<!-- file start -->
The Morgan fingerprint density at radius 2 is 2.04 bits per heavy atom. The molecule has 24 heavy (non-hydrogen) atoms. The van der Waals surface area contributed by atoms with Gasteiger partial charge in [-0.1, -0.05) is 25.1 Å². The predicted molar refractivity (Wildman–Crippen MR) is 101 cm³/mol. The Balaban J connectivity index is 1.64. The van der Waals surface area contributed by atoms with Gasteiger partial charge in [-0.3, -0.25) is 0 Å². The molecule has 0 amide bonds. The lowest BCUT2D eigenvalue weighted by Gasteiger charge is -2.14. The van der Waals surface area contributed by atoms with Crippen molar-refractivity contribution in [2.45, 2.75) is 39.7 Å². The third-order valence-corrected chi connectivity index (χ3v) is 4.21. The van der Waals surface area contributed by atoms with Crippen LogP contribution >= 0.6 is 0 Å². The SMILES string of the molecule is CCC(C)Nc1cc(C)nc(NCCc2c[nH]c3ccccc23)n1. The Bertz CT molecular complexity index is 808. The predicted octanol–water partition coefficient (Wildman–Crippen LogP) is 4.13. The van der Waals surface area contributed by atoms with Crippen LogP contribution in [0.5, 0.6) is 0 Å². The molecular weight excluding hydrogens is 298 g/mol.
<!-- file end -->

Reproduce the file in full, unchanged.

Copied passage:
The Morgan fingerprint density at radius 2 is 2.04 bits per heavy atom. The molecule has 24 heavy (non-hydrogen) atoms. The van der Waals surface area contributed by atoms with Gasteiger partial charge in [-0.1, -0.05) is 25.1 Å². The predicted molar refractivity (Wildman–Crippen MR) is 101 cm³/mol. The Balaban J connectivity index is 1.64. The van der Waals surface area contributed by atoms with Gasteiger partial charge in [-0.3, -0.25) is 0 Å². The molecule has 0 amide bonds. The lowest BCUT2D eigenvalue weighted by Gasteiger charge is -2.14. The van der Waals surface area contributed by atoms with Crippen molar-refractivity contribution in [2.45, 2.75) is 39.7 Å². The third-order valence-corrected chi connectivity index (χ3v) is 4.21. The van der Waals surface area contributed by atoms with Crippen LogP contribution >= 0.6 is 0 Å². The SMILES string of the molecule is CCC(C)Nc1cc(C)nc(NCCc2c[nH]c3ccccc23)n1. The Bertz CT molecular complexity index is 808. The predicted octanol–water partition coefficient (Wildman–Crippen LogP) is 4.13. The van der Waals surface area contributed by atoms with Crippen LogP contribution in [0.5, 0.6) is 0 Å². The molecular weight excluding hydrogens is 298 g/mol.